Nifty Gateway Pledges to Go 'Carbon Negative' Amid Criticism of NFTs

The Gemini-owned marketplace for non-fungible tokens says it’s buying carbon offsets despite a “double standard” for the IRL art world.

AccessTimeIconMar 29, 2021 at 9:37 p.m. UTC
Updated May 9, 2023 at 3:17 a.m. UTC

Gemini-owned non-fungible token (NFT) marketplace Nifty Gateway pledged Monday to become “carbon negative” this year through a combination of offset purchases and technology improvements.

Nifty Gateway will buy offsets equivalent to double its CO2 footprint at the end of every month, said founders Duncan and Griffin Cock Foster. Site developers also plan on running Nifty’s NFT minting system through EIP-2309 to cut Ethereum gas fees by 99%.

The concession comes as environmentalists attack NFT creators for crypto’s carbon emissions, reserving particular shade for marketplaces like Nifty Gateway that drive thousands of transactions. Already, a torrent of online criticism prompted one art website to abandon its NFT plans.

Nifty Gateway said the offset program will use an open-source emissions project as its benchmark. That codebase (whose contributor did not immediately reply to CoinDesk) estimated Nifty Gateway was responsible for 13 million kg of CO2 through March 22 – the second-largest footprint among marketplaces – despite it being only the fourth-largest marketplace by transaction count.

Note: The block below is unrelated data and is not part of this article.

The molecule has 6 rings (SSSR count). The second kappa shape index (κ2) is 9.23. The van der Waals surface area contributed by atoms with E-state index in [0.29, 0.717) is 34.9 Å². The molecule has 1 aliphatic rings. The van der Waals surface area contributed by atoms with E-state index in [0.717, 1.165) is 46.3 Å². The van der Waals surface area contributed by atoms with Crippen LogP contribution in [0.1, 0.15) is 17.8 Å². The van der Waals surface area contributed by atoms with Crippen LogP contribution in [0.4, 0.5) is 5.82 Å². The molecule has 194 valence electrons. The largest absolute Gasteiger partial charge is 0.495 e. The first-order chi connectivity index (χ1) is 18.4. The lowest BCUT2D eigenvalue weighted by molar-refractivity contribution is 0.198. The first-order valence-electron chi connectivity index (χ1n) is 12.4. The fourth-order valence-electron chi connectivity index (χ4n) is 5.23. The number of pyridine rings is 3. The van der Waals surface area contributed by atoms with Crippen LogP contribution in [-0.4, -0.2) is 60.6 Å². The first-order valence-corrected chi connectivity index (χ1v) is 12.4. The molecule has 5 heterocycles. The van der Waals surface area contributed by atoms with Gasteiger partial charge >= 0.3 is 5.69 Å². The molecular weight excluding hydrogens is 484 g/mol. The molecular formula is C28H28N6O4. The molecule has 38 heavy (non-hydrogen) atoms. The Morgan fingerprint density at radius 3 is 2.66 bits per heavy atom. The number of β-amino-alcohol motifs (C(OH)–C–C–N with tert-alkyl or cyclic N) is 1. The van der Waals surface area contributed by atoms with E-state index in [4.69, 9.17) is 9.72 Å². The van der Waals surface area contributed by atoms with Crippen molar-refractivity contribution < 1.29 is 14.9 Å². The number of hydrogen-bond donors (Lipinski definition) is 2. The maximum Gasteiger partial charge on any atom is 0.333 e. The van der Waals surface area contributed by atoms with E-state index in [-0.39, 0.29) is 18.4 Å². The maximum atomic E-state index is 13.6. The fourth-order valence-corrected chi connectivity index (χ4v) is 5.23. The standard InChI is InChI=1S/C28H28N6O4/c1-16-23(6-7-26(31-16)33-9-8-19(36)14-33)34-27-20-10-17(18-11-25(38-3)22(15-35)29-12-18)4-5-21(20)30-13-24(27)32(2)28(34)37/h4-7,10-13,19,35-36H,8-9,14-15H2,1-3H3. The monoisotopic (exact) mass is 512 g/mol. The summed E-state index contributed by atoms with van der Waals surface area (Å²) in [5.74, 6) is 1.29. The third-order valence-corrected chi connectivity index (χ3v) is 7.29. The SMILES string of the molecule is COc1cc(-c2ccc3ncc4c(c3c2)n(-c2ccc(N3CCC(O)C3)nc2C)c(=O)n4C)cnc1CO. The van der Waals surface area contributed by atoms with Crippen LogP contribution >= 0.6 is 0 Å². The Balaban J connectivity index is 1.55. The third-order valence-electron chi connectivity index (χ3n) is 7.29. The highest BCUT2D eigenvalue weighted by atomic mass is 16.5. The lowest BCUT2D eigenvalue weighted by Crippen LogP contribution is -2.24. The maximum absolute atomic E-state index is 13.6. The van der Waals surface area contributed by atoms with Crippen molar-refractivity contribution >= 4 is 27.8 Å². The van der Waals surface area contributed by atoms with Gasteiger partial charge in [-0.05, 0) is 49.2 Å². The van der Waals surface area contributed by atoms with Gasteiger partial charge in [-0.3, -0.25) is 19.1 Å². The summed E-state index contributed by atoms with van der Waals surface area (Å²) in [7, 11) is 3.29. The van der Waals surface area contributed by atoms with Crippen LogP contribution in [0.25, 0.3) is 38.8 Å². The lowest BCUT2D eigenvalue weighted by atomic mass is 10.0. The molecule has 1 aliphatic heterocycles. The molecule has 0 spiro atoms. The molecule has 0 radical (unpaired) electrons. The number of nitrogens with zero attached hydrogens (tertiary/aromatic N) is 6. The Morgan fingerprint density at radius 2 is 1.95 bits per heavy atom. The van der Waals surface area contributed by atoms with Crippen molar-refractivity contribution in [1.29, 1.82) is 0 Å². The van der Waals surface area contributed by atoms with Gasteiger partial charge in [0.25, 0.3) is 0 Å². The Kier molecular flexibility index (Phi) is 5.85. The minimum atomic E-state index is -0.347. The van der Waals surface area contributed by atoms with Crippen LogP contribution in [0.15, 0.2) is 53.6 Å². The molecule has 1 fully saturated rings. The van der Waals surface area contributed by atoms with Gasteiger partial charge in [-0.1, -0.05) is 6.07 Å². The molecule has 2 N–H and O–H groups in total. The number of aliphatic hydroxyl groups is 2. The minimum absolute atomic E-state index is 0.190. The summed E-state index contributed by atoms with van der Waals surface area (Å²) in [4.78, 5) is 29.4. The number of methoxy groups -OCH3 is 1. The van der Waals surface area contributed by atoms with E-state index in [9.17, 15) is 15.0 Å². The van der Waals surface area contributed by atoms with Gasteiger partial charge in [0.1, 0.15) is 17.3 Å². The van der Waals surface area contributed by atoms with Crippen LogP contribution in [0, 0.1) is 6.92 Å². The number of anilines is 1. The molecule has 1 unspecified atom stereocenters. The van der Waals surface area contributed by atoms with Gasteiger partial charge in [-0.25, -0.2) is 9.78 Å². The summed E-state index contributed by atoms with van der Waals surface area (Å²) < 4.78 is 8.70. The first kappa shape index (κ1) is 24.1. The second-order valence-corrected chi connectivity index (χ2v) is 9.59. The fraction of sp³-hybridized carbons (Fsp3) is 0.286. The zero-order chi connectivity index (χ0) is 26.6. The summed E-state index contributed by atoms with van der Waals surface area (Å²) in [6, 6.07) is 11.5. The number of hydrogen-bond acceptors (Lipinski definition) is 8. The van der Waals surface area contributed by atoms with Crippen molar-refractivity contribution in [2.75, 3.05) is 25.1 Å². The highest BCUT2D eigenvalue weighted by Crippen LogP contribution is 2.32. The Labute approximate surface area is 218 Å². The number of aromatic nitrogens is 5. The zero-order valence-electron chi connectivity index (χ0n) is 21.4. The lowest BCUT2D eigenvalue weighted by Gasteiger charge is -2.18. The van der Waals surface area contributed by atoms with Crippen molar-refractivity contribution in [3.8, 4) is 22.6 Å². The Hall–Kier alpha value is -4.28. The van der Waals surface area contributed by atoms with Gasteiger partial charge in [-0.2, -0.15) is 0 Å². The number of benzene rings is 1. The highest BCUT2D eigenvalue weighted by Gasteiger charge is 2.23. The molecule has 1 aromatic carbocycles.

“In theory Nifty Gateway will become a net remover of carbon,” the Cock Fosters wrote in their blog post.

Even as they touted the offsets, the twins bemoaned the “double standard” they claimed is applied to the booming crypto art scene – which relies in large part on traceable transactions on the Ethereum blockchain. Meanwhile, the “offline art world” goes unchecked, they said.

“Because there is no blockchain to account for the carbon footprint of the traditional art world,” they wrote, “such criticism has not been leveled against” it, pointing to museum-goers who drive cars as one example.

Indeed, CoinDesk could not find public estimates on the global carbon impact of patrons of the arts by press time. This reporter estimated that driving to the Philadelphia Museum of Art’s gift shop for the purpose of buying a Claude Monet print (a 6.7-mile drive, his nearest available marketplace) would emit 4 kg of CO2. Meanwhile, acquiring a GIF of a 1,239-run gummy bear mugshot on Nifty Gateway would produce nearly 31 kg of CO2, according to Digiconomist.

A representative for Gemini did not immediately tell CoinDesk when Nifty Gateway would begin purchasing offsets.


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